Abraham Maslow was a clever bloke

Recently we had the pleasure of the Managing Partner at CSO Insights, the leading international sales research company, speaking at one of our forums. He was reviewing their most recent research and one of the key findings was that those sales organisations that had a coaching culture were seriously out performing those that did not.

About twenty years ago ‘Manager as a Coach’ was the fashion in terms of management training. The advance of CRM systems has, to some degree however, marginalised the role of the sales manager. The essential one on one sales manager / salesperson dialogue has been usurped by automated reports and probability factors based on spurious criteria. That is a great shame.

Educate yourself and understand the context of coaching

One of the needs recognised by Abraham Maslow is self-actualisation so presumably we are all keen to learn, develop and move on. Yet how many of us either shy away from feedback or fail to learn from our mistakes. Surely we should all be open to having others help us realise what we need to do to improve.

Abraham Maslow was a clever bloke. Along with his hierarchy of needs he also proposed that we have four stages of learning;

  1. Unconscious incompetence
  2. Conscious incompetence
  3. Conscious competence
  4. Unconscious competence

The next stage is back to the first – as performance drifts because of a lack of focus.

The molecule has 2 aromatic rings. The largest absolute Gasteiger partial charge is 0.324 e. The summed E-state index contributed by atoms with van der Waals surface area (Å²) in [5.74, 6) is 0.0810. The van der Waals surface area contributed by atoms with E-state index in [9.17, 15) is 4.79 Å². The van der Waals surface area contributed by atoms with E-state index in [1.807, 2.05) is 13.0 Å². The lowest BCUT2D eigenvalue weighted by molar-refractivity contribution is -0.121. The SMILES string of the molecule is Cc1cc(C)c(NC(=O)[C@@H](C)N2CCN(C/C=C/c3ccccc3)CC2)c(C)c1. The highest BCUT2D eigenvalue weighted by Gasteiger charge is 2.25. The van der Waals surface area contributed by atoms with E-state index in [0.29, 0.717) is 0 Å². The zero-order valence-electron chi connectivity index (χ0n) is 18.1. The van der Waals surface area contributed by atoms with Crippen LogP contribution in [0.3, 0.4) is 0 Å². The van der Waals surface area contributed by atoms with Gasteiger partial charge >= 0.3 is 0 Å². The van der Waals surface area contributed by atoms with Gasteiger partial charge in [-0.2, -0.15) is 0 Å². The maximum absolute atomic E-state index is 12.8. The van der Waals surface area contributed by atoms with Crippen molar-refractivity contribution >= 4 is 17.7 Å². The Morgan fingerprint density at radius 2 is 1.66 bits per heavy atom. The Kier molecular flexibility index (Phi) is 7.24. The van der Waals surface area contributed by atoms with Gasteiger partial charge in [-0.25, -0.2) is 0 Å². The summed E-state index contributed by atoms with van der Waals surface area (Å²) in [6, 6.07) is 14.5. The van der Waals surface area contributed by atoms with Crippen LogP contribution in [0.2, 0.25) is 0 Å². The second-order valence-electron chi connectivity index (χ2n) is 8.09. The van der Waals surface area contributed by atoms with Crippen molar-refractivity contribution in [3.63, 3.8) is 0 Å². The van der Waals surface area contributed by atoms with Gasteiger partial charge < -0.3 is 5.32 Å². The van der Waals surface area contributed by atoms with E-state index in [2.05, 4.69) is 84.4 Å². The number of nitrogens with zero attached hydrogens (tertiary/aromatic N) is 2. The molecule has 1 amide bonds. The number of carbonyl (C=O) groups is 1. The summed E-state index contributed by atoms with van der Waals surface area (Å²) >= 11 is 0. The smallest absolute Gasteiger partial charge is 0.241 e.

Recognise the value of effective coaching in practice

A boss of mine once said that you should only hold any job for three years. The first year you are learning, the second year performing and the third year it is time to move on. A little crude but it is a field general’s observation based on years of experience tallying nicely with Maslow’s well researched academic theory.

If we want to improve ourselves and there are critical phases where we need to be awakened from our unconscious state, then surely coaching is the most effective means by which to develop our abilities. The old sport analogy; “which high performance athlete can perform without a coach”.

Know what good looks like

How can you know what to aim for if you are working in a vacuum? Your business should have a template of what works for your business to win sales. An opportunity management process, an account management process or a territory management process that it knows gives you the best chance of success. This, in theory, well-documented and well-trodden path should be the benchmark by which you and others can test your progress and advise on what to do next. Without this everything is subjective.

Hire yourself a good coach

If your business has got it right, it is developing managers as coaches. The last thing you need is to be reviewed by an interrogation committee. You will be defensive and they will learn little. Reviews should be empathetic and take account of the simple rules of engagement such as “this is what you do well, this is what you need to improve and this is what you will achieve if you do”.

Refresh things every now and then

There are times when the same old routine just tends to tire. Most athletes need a change of scenery now and then, so why not get different opinions. Peer groups and even customers are a fantastic source of advice and guidance but make sure you are still focussed on the principles of ‘what good looks like’ so that you don’t fall in to the trap of subjectivity.

Michael Conner

Michael Conner

Michael has operated at executive board level in publicly quoted companies and has led operational activities across worldwide organisations. Michael has extensive experience of change management and implementing business transformation programmes (turnarounds and repositioning) throughout disbursed businesses. He is an expert in sales (direct and channels), marketing (including product management), general management, making acquisitions and worldwide markets. He is CEO at SalesMethods.